4. The learned Chief Judicial Magistrate declined to apply the provision's of the Probation Act to her on the ground that she has previous conviction. The same reason weighed with the learned Sessions Judge also in declining her re-quest for probation treatment, This reason is seriously challenged by the learned Counsel for the revision petitioner. On a reading of the judgments of the two courts below, it is evident and apparent that but for the so-called previous conviction she would have received probation treatment. It is true that the complaint filed by the concerned Excise Officer mentions that '.she has previous conviction for an offence under the Abkari Act. But I do not find a copy of the iudgment as having been filed nor has the fingerprint slip been produced. Jail records were also not produced. Thus, there, is no material before the court 1o show that she has a previous conviction. She was not even auestioned about the so-called previous conviction nor had she an opportunity to deny it either. Even in the appellate court or even: in this Court no attempt was made to substantiate the allegation of previous conviction. I find that the two courts below erred in proceeding on the basis that she had such a previous conviction.

5. It is true that the offence involved is one for which the statute prescribes a minimum punishment of imprisonment arid fine, which can be relaxed only in the presence of-special and adequate re- asons. However, the fact that the statute prescribes a stringent or a minimum punishment for an offence, does not by itself mean that the operation of the probation principles is contra-indicated. The Abkari Act does not contain any provision prohibiting the use of the probation principles to an offender convicted under Section 55 of the Act. as we find in the Prevention of Food Adulteration Act, 1954 in the case of offenders above the age of 18 years or as in the case of certain offences under the Prevention of Corruption Act or the Suppression of Immoral Traffic in Women and Girls Act, as provided in Section 13 of the Probation of Offender's Act. Therefore there can be no doubt about the jurisdiction, the power and competency of this Court or the lower courts to apply, in appropriate cases, the probation treatment to persons convicted under Section 55 (g) of the Abkari Act. Of course, courts must always bear in mind that the offences rendered punishable under the Abkari Act are serious offences not only involving revenue of the State but also involving public health. This background must be present in the mind of the court when assessing whether probation treatment could be given to a particular offender.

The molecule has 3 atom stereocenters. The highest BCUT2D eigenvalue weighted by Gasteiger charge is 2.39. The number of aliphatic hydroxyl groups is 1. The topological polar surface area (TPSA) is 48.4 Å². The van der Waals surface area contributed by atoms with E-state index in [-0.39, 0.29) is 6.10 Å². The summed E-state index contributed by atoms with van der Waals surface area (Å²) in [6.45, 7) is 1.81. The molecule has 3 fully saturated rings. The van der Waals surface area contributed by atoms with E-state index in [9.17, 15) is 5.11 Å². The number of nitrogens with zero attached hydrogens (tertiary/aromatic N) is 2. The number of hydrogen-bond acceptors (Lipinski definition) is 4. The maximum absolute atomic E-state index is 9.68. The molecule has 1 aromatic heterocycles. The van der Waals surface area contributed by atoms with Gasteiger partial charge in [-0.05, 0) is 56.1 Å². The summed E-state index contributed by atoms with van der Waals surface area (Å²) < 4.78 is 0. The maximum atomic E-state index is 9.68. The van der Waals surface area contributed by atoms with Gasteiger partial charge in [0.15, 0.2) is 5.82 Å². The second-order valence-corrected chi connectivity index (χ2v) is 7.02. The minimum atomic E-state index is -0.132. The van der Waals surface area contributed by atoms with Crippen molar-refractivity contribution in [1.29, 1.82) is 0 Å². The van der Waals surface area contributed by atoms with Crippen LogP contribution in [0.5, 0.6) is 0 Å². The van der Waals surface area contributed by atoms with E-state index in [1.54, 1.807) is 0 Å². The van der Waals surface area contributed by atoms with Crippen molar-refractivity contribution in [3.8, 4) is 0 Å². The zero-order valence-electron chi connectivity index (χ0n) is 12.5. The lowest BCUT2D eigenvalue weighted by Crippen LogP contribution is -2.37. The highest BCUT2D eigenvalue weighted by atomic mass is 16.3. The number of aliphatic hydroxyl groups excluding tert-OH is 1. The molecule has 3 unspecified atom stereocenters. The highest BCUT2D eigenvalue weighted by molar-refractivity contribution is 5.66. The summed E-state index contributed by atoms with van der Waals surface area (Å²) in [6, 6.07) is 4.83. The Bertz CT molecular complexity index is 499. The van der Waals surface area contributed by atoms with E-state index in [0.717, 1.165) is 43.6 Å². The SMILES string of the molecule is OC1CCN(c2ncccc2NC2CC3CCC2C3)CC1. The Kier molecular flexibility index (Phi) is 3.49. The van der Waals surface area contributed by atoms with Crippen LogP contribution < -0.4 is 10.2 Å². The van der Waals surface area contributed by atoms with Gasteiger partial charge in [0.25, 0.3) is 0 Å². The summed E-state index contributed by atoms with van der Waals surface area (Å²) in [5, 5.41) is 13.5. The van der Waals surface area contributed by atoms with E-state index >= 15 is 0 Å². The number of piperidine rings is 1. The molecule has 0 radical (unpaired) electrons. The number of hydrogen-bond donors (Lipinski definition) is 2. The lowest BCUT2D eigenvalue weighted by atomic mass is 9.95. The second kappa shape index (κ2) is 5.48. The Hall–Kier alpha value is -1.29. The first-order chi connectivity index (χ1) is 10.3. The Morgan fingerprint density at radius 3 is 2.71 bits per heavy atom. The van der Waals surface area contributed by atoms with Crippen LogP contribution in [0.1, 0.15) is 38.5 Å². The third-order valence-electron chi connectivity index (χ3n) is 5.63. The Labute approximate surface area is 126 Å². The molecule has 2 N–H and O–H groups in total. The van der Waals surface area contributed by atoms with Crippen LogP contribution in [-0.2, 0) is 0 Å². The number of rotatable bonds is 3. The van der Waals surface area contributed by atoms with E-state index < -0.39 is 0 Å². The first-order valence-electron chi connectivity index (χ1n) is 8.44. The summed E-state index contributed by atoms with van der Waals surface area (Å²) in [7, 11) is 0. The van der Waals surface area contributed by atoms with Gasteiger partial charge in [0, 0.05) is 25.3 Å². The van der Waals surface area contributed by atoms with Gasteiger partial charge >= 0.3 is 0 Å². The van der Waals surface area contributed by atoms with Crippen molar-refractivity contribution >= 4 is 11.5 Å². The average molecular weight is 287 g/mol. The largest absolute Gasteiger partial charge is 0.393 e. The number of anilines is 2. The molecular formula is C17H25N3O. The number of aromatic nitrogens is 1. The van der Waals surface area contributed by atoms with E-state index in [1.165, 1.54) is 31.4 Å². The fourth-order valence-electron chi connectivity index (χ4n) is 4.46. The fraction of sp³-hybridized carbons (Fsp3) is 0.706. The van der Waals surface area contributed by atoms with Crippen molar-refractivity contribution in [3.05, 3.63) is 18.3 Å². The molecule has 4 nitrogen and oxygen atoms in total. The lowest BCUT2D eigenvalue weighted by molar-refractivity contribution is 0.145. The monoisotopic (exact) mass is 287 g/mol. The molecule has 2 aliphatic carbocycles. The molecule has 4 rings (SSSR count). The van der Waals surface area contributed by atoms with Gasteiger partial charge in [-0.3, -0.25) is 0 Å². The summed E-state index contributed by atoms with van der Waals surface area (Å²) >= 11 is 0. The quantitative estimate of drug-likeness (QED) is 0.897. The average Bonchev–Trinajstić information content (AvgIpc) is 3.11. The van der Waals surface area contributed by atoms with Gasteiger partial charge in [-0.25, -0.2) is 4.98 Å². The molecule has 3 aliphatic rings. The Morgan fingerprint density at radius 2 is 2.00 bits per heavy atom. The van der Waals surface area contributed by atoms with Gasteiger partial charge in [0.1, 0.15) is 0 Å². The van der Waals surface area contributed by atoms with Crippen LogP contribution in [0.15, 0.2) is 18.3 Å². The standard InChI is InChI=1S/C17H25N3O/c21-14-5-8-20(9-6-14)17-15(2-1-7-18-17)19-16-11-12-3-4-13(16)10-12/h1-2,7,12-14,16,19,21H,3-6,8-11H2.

6. I have already referred to the allegations against the revision petitioner which were accepted by the two courts below. The prosecution has no case that she has a distillery operated by her or that she is a link in a substantial chain working against the. provisions of the Abkari Act. The material before the court shows that she is the only breadwinner of a large family consisting of a number of children, her husband being chronically sick. There is nothing to suspect the bona fides of the recommendations made by the Probation Officer also. Under, these circumstances I find that this is a fit case where the courts below ought to have exercised the discretion under the provisions of the Probation Act. since it is not shown that she has a previous conviction. Had it been shown that she has a previous conviction, the matter would have taken an entirely different complexion notwithstanding the favourable circumstances referred to above.

7. In the result, I set aside the sentence imposed -on the revision petitioner. Instead of sentencing her at once to any punishment I direct that she be released on entering a bond with two sureties for a sum of Rs, 3000/- to appear and receive sentence when called upon during a period of one near and in the meantime to keep the peace and be of good behaviour. I further direct that during this period she will be under supervision of the District. Probation Officer, Trichur. The revision petitioner will also execute a bond with two sureties undertaking to meet the Probation Officer once every month. The bonds referred to above will be executed, to the satisfaction of the Chief Judicial Magistrate, Trichur, The revision petition is allowed to this extent.